Institute for War and Peace Reporting | Giving Voice, Driving Change
Afghan Women Raise Their Voices
A series of debates organised by IWPR has given Afghan women in the Kandahar and Khost provinces their first ever chance to make their views on gender equality known in a public forum.
Speakers discussed women’s access to justice as well as the discrimination many face in the workplace.
In Kandahar, in the far south of Afghanistan, debate participant Shah Gul said she had been unfairly dismissed from her position with the provincial government.
“For the first time, this debate gave me the chance to speak out about the injustice done to me,” she said.
Lailuma Nuri, deputy head of the Kandahar’s department of women’s affairs, added, “Women don’t dare complain about men, and those women who do demand their rights face severe consequences, even death.”
Debate participant Shogofa said the event provided a unique opportunity for local women.
“Such events are very effective in raising awareness [among us]. Through this debate, we can understand our legal position in society.”
In the southeastern Khost province, many of the speakers said the debates were an important educational tool.
Bostan Walizai, head of the province’s Human Rights and Civil Society organisation, said that he had never heard such outspoken debate in Khost before.
As part of the same project, Promoting Human Rights and Good Governance, funded by the European Union delegation in Afghanistan, three reports on gender equality were published in October.
One highlighted the important contribution a midwife training college was making in the underdeveloped southeastern province of Paktika, where there was previously only one female doctor for the entire province and women had little access to medical care. (See Midwife Centre Breaks New Ground in Afghan Province.)
Hamida, a trainee midwife from Sar Hawza district, said, “I have witnessed the deaths of many mothers during delivery. Now I have achieved my dream. After graduating from this centre, I will be able to save lives among the women suffering in this deprived province.”
A further IWPR story focused on the dire consequences when women were deprived of access to medical treatment. (“Honour” Rules Deny Care to Mothers and Babies.)
The report explored how conservative views on “shame” and “honour” contribute materially to the high mortality rate. Many men refuse to allow their wives to seek antenatal care, apparently for fear of the possibility they may come into contact with male medical staff.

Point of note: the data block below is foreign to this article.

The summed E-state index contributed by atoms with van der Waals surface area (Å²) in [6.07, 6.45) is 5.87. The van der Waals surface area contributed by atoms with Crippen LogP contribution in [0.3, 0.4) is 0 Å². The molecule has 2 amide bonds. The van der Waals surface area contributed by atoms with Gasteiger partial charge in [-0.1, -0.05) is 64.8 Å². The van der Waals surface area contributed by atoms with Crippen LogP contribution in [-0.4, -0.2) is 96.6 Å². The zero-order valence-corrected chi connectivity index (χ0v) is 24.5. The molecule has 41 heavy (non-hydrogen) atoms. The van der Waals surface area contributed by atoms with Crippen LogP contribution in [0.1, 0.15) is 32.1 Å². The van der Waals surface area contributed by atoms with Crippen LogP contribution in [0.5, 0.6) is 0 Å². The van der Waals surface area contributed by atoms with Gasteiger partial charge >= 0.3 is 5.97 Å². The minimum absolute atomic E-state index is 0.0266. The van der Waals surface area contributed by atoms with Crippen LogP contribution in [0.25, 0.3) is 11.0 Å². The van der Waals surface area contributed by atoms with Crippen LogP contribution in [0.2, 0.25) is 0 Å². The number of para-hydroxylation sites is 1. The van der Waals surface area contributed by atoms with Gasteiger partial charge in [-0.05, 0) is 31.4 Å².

Another feature looked at the discrimination women face in the workplace. Female employees often experience sexual harassment, and conservative social attitudes and fear of being sacked make it hard to report such abuse. (See Afghan Women Demand Action on Workplace Harassment.)
In other work carried out under the human rights programme, a workshop on investigative reporting was held in the western Herat province for around 30 journalists. Participants said that as well as the skills needed to do in-depth reporting, they learned how powerful investigations could be for driving community development.
Najibullah Binesh, editor of the Rana production company in the northwestern Badghis province, said, “I learned in this workshop that people in Badghis don’t need a provincial governor, a district governor or a police chief – they need investigative journalism, because it is that kind of reporting that brings peace, justice, and reform.”
Hassan Hakimi, a reporter for the Pajhwok news agency in the Ghor province of west-central Afghanistan, said that he now realised his work could make a major contribution to rebuilding the country.
“If I were asked to choose between [investing in] roads, electricity, water or investigations, I would certainly choose investigations because they can be the source of all development including roads, water and electricity,” he said.
This report was produced under IWPR’s Promoting Human Rights and Good Governance in Afghanistan initiative, funded by the European Union Delegation to Afghanistan.
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